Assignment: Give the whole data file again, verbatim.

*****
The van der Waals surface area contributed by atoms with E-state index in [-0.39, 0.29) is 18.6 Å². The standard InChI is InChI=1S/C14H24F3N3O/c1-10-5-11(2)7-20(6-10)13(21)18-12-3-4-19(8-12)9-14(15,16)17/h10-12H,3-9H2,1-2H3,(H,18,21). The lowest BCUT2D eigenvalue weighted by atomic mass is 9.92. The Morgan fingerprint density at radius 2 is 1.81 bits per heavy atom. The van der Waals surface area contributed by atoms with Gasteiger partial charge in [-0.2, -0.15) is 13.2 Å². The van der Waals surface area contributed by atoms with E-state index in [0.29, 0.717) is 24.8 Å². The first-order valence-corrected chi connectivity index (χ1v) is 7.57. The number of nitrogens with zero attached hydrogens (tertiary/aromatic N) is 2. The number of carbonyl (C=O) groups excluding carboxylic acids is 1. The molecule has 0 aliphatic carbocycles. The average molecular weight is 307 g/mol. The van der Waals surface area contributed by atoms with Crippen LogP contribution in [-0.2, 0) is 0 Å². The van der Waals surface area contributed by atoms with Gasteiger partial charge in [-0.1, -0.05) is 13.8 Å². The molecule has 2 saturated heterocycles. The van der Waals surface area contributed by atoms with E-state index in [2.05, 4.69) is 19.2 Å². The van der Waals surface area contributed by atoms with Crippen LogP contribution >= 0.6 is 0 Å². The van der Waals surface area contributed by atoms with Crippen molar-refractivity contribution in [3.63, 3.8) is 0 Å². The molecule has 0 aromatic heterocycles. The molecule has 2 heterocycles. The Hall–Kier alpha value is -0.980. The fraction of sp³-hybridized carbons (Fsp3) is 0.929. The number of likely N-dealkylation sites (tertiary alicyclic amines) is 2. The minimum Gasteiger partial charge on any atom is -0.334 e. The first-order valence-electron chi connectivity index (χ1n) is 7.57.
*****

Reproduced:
The van der Waals surface area contributed by atoms with E-state index in [-0.39, 0.29) is 18.6 Å². The standard InChI is InChI=1S/C14H24F3N3O/c1-10-5-11(2)7-20(6-10)13(21)18-12-3-4-19(8-12)9-14(15,16)17/h10-12H,3-9H2,1-2H3,(H,18,21). The lowest BCUT2D eigenvalue weighted by atomic mass is 9.92. The Morgan fingerprint density at radius 2 is 1.81 bits per heavy atom. The van der Waals surface area contributed by atoms with Gasteiger partial charge in [-0.2, -0.15) is 13.2 Å². The van der Waals surface area contributed by atoms with E-state index in [0.29, 0.717) is 24.8 Å². The first-order valence-corrected chi connectivity index (χ1v) is 7.57. The number of nitrogens with zero attached hydrogens (tertiary/aromatic N) is 2. The number of carbonyl (C=O) groups excluding carboxylic acids is 1. The molecule has 0 aliphatic carbocycles. The average molecular weight is 307 g/mol. The van der Waals surface area contributed by atoms with Crippen LogP contribution in [-0.2, 0) is 0 Å². The van der Waals surface area contributed by atoms with Gasteiger partial charge in [-0.1, -0.05) is 13.8 Å². The molecule has 2 saturated heterocycles. The van der Waals surface area contributed by atoms with E-state index in [2.05, 4.69) is 19.2 Å². The van der Waals surface area contributed by atoms with Crippen LogP contribution >= 0.6 is 0 Å². The van der Waals surface area contributed by atoms with Crippen molar-refractivity contribution in [3.63, 3.8) is 0 Å². The molecule has 0 aromatic heterocycles. The molecule has 2 heterocycles. The Hall–Kier alpha value is -0.980. The fraction of sp³-hybridized carbons (Fsp3) is 0.929. The number of likely N-dealkylation sites (tertiary alicyclic amines) is 2. The minimum Gasteiger partial charge on any atom is -0.334 e. The first-order valence-electron chi connectivity index (χ1n) is 7.57.